1. A FLOOR FURNACE HEATER COMPRISING: AN OUTER CASING HAVING OPPOSED PAIRS OF SIDE AND END WALLS AND MEANS FOR SUPPORTING THE OUTER CASING WITH ITS UPPER END GENERALLY COEXTENSIVE WITH A FLOOR, A TRANSVERSE PARTITION WALL HAVING AN OPENING THEREIN AND JOINED TO OPPOSED SIDE WALLS DEFINING THEREBY A BLOWER CHAMBER AND AN AIR HEATING CHAMBER, SAID BLOWER CHAMBER BEING OPEN AT ITS UPPER END AND ADAPTED TO BE LOCATED ADJACENT A FLOOR AND SAID AIR HEATING CHAMBER BEING OF CLOSED CONSTRUCTION AND INCLUDING A TOP WALL AND A BOTTOM WALL JOINED TO SAID SIDE WALLS; GRATE MEANS CONSTRUCTED AND ARRANGED TO BE CARRIED ON THE TOP OF SAID OUTER CASING ABOVE SAID BLOWER CHAMBER; A BLOWER MOUNTED IN SAID BLOWER CHAMBER FOR RECEIVING RETURN AIR FROM THE SURROUNDING AIR SPACE AND DISCHARGING THE RETURN AIR INTO SAID AIR HEATING CHAMBER THROUGH THE OPENING IN SAID TRANSVERSE PARTITION WALL; A PLURALITY OF COMBUSTION CHAMBER HOUSINGS POSITIONED WITHIN SAID AIR HEATING CHAMBER FOR BURNING FUEL THEREIN AND DIRECTING THE COMBUSTION PRODUCTS UPWARDLY AND THENCE DOWNWARDLY AND OUT OF SAID AIR HEATING CHAMBER, SAID COMBUSTION CHAMBER HOUSINGS EXTENDING ALONG A SUBSTANTIAL PORTION OF THE LENGTH OF SAID AIR HEATING CHAMBER AND BEING JOINED AT THEIR LOWER ENDS WHILE SPACED APART FROM ONE ANOTHER AT THEIR UPPER ENDS, WHEREBY AIR IS HEATED WHILE MOVING PAST THE LENGTH OF THE EXTERIOR SURFACES THEREOF FROM SAID BLOWER; BAFFLE MEANS SPACED INTERMEDIATE THE OPPOSED SIDE WALLS OF SAID AIR HEATING CHAMBER TRANSVERSE TO SAID PARTITION WALL AND BETWEEN SAID SIDE WALLS AND SAID PLURALITY OF HOUSING FOR DIRECTING AIR SUBSTANTIALLY ACROSS SAID AIR HEATING CHAMBER, SAID BAFFLE MEANS SUBSTANTIALLY ABUTTING SAID TRANSVERSE PARTITION WALL AND BEING SPACED FROM THE CASING END WALL WHICH FORMS THE END WALL OF SAID AIR HEATING CHAMBER AND DEFINING THEREBY A SUBSTANTIALLY U-SHAPED OUTLET PLENUM WITH RESPECT TO SAID OPPOSED SIDE WALLS, AND MEANS FOR CONNECTING OUTLET DUCT MEANS TO SAID OUTLET PLENUM TO THEREBY DISCHARGE THE HEATED AIR.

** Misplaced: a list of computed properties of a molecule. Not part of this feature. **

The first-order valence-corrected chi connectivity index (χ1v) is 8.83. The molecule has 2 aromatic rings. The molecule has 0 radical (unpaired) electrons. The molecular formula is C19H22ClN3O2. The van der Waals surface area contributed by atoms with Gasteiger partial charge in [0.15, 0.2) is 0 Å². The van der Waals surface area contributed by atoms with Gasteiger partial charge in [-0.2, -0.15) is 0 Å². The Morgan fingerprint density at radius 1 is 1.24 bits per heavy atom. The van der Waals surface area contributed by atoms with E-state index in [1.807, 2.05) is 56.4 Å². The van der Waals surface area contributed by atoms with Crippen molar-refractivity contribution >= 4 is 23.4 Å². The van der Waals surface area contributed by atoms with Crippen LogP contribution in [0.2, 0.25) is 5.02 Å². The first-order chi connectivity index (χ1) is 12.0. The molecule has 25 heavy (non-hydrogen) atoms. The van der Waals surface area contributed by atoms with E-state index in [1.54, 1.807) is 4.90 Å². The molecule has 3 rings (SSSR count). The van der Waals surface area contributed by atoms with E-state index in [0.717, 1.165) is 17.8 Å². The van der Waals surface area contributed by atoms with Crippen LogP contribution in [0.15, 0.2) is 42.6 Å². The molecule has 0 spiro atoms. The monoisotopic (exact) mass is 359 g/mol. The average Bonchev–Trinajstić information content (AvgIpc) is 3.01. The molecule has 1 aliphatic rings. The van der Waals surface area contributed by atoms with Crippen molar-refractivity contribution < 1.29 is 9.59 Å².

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Cited By (2)